Will ANVISA’s acceptance of ISO13485 certification be the end of MDSAP?

October 2017 ANVISA, the Brazilian regulatory authority, published resolution RDC no. 183 stating that for medical device manufacturers located outside the Brazilian territory and Mercosur, a different approach regarding granting of Good Manufacturing Practices (GMP) will be taken.

The decision about whether or not to do an onsite inspection before granting the Brazilian GMP (BGMP) certificate, will still depend on ANVISA's assessment of the submitted documents and certificates, but at least the Brazilian authorities now offer various routes that may result in the BGMP certificate without the onsite inspection. 

You might wonder if this RDC no. 183 is referring to the Medical Device Single Audit Program (MDSAP) where ANVISA is one of the participating partners. Yes, it does refer to the acceptance of the MDSAP, but additional routes are offered and one of them accepts the use of the ISO13485 certificate as the basis for the assessment. 
 
The RDC no. 183 only talks about the mandatory Brazilian GMP for manufacturers of Class III and IV medical devices as for the so-called ‘cadastro’ route, the Brazilian GMP certificate is not required.

So, what does this new resolution mean for the value of the MDSAP? So far, our experience is mainly that medical device manufacturers of high-risk devices or larger corporations that market their devices in the US, Brazil, Canada, Australia and Japan see the MDSAP as a more efficient and less expensive alternative to separated audits. But, many small and medium-sized companies see the MDSAP route as a significant and not necessarily favorable increase in cost and effort. The discussion about MDSAP is mainly driven by the deadline set by Health Canada, no longer accepting any other GMP-certificate from the 1st of January 2019. So, those companies are weighing the importance of the Canadian market for their portfolio. Probably, as Canada for many manufacturers is not one of the main markets, the result will be that several will withdraw their medical devices from the Canadian market. 

But apart from Canada, MDSAP is still interesting if you market your high-risk devices in Brazil as this market was considered difficult to enter due to the mandatory BGMP certificate and the enormous delay of ANVISA in planning and executing the related onsite inspections. Actions to shorten or avoid this delay have been taken by medical device manufacturers, by grouping together (ABIMED) or by using an experienced lawyer demanding ANVISA to meet the official inspection deadlines. Good options, but still with restrictions as using the ABIMED-route you are able to register your medical device, but will not include the B-GMP certificate, meaning ANVISA can still come and audit you after your device is already in the market, so no guarantee to success. Using a lawyer will increase the budget needed for the registration, but is seen as the best alternative with a positive effect on the timelines. 
 
MDSAP looked like the perfect alternative, as the capacity problems at ANVISA can be avoided and you will have your Brazilian GMP certificate based on the MDSAP audit report. A very good reason to choose the MDSAP if Brazil is one of your main markets.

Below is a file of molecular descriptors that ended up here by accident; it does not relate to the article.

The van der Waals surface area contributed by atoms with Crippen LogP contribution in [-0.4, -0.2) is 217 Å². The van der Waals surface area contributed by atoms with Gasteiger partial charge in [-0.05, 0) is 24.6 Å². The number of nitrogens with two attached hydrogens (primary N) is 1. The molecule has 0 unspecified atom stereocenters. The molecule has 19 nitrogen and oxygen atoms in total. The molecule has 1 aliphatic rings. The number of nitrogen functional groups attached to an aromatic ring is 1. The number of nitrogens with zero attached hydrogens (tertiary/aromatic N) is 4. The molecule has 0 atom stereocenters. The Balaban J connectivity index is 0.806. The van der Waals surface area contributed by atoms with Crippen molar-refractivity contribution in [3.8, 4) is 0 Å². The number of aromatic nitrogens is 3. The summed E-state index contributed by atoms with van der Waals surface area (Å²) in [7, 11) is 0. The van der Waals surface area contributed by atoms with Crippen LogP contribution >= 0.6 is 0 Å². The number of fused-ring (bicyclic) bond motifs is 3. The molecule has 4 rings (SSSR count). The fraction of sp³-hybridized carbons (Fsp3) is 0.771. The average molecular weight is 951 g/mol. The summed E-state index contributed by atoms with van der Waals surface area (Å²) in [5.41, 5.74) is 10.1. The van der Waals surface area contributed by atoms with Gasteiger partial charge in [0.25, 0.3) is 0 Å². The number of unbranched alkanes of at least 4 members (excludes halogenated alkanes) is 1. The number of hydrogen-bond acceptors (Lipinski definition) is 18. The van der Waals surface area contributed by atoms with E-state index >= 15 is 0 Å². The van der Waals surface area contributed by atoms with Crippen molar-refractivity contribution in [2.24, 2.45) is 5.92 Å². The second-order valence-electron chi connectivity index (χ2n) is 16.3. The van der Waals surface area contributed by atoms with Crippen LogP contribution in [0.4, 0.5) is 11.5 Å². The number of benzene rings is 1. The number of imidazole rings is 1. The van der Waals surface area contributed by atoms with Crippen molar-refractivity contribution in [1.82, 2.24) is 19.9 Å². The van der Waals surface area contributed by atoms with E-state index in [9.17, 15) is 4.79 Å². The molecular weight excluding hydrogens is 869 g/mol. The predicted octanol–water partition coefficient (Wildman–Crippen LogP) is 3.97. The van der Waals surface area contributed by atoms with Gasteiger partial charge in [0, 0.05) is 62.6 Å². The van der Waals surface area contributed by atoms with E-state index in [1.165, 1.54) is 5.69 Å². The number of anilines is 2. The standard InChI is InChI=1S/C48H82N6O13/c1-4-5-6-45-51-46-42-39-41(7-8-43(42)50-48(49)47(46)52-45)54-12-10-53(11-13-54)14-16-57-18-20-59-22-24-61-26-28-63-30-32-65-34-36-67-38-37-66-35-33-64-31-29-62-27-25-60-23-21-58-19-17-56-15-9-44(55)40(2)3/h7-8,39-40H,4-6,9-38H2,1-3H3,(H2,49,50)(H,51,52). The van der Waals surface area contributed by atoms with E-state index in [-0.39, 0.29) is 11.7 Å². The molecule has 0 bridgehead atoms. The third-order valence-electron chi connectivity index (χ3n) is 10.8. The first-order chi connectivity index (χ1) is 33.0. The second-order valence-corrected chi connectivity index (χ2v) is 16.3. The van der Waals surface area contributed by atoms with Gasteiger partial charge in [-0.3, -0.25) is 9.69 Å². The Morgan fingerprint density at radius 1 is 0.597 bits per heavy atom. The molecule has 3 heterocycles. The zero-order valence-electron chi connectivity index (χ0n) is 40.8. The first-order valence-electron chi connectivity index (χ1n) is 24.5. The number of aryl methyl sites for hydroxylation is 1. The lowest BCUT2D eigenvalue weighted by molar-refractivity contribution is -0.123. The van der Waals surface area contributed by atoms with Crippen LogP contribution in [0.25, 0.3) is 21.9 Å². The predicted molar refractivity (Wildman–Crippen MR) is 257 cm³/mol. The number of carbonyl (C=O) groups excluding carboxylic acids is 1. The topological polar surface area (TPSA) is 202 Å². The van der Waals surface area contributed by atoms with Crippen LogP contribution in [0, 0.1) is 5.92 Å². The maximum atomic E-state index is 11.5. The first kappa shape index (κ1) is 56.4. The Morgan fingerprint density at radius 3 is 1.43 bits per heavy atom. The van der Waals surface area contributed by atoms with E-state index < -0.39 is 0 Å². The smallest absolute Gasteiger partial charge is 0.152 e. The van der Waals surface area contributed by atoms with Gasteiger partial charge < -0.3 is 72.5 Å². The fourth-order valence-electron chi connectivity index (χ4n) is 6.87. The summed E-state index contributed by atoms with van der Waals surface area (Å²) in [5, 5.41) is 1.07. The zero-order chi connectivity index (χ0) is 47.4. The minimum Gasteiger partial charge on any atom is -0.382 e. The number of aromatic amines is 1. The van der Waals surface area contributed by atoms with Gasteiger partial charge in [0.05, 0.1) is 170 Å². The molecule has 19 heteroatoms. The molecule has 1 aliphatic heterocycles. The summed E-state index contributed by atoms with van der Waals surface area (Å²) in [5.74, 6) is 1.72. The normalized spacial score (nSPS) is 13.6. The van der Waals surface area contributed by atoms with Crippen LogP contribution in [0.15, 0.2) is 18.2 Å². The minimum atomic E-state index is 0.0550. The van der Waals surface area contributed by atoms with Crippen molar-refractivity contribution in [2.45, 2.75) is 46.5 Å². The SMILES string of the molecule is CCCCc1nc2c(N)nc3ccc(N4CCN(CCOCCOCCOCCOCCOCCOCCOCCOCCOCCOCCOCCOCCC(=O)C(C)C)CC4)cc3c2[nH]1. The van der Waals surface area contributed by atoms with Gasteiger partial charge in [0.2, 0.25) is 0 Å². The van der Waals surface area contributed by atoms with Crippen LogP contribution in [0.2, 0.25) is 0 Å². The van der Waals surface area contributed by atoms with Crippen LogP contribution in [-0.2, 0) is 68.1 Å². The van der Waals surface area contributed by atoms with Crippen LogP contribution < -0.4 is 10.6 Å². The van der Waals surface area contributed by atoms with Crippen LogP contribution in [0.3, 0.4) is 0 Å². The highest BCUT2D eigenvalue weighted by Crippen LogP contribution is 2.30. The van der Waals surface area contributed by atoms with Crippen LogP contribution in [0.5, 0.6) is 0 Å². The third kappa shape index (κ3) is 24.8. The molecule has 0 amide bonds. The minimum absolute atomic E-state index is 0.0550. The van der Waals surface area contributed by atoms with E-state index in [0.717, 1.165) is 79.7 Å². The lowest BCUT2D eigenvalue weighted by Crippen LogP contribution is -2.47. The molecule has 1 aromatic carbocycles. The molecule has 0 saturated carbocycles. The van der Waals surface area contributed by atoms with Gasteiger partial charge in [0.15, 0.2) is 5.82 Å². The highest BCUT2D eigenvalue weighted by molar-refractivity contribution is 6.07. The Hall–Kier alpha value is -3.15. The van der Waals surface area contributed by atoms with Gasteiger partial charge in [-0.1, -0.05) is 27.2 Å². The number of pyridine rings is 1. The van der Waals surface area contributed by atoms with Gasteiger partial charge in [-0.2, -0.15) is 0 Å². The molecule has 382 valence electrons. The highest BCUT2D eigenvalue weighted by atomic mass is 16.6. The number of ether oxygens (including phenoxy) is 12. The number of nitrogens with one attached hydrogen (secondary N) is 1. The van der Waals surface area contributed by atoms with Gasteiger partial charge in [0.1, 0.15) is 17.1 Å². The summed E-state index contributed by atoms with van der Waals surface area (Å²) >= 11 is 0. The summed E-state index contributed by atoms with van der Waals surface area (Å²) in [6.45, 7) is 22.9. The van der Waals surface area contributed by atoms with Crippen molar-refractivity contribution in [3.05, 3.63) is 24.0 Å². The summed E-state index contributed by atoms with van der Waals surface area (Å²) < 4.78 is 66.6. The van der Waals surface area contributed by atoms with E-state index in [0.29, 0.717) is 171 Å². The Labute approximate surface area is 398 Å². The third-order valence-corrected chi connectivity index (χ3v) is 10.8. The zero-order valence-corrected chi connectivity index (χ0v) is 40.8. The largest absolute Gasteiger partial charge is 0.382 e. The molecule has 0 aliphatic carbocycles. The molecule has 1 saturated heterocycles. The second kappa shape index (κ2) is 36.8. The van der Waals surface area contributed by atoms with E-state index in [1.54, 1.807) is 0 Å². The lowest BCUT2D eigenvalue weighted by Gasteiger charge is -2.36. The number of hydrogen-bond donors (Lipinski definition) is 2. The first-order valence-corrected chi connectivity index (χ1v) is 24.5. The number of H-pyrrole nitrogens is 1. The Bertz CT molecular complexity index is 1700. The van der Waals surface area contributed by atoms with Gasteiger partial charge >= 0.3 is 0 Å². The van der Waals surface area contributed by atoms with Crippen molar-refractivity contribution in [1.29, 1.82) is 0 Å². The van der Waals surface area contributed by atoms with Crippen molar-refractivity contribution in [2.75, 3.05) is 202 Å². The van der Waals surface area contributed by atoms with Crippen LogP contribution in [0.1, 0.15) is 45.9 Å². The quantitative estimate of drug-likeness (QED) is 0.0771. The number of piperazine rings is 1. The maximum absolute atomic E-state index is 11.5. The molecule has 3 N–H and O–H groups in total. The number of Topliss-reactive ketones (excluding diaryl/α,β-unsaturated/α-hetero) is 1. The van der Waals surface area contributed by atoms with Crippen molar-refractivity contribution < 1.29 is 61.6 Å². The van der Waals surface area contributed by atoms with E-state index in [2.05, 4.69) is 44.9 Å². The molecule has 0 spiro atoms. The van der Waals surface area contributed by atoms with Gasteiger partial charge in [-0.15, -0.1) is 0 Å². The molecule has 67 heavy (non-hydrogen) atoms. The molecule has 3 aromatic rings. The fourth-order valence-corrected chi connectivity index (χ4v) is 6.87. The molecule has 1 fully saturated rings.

Though MDSAP is still a possible route to the BGMP certificate, this recently published RDC no. 183 may offer even better alternatives to obtain this valuable BGMP Certificate. 

Let’s look at all the possibilities that are mentioned in the resolution. 

In the resolution RDC no. 183 is stated that for medical devices of risk classes III and IV there are several routes available that may lead to issuing the Brazilian GMP certificate without the need of an onsite inspection by ANVISA.  
 
For establishments that participate in the MDSAP, the Brazilian GMP certificate will be granted after pre-evaluation of the auditing report presented based on the guidelines established by the program.

With specific countries, there are mutual recognition agreements or covenants. Based on the guidelines and requirements as established within the scope of each agreement or covenant, use of confidential information related to previous inspections may result in the grant of the Brazilian GMP certificate. 

Most interesting for many medical device manufacturers is the route where the evaluation of the inspection or auditing report issued by a Health Authority that is IMDRF-member or by a third-party auditing organization recognized by that Health Authority may result in the grant of the B-GMP certificate. Current IMDRF-members are Australia, Brazil, Canada, China, Europe, Japan, Russia, Singapore, South Korea and the United States of America. 

This route does require an inspection or audit report that has been issued in until 2 (two) years before you apply for BGMP by submitting the required documents to ANVISA, and must include the risk classes of and production lines of the devices that are subject to the certification request.

The last route offered is when you do not possess any of the above auditing reports. In this case, ANVISA will do a risk analysis of your documentation and decide the need of in loco inspection before granting the BGMP certificate.

Based on the above we think all high-risk class medical device manufacturers will see new opportunities thanks to this RDC no. 183 and we believe that for companies with a good history of audit reports, deadlines will at least be shorter and in the best-case scenario, manufacturers are exempted from onsite inspection by ANVISA based on a successful ISO13485 audit or a successful FDA QSR inspection report.

Any questions about Brazil regulation or MDSAP, just let us know.

Sheila Jaime
Laura Koekenberg
Post date: February 15, 2018
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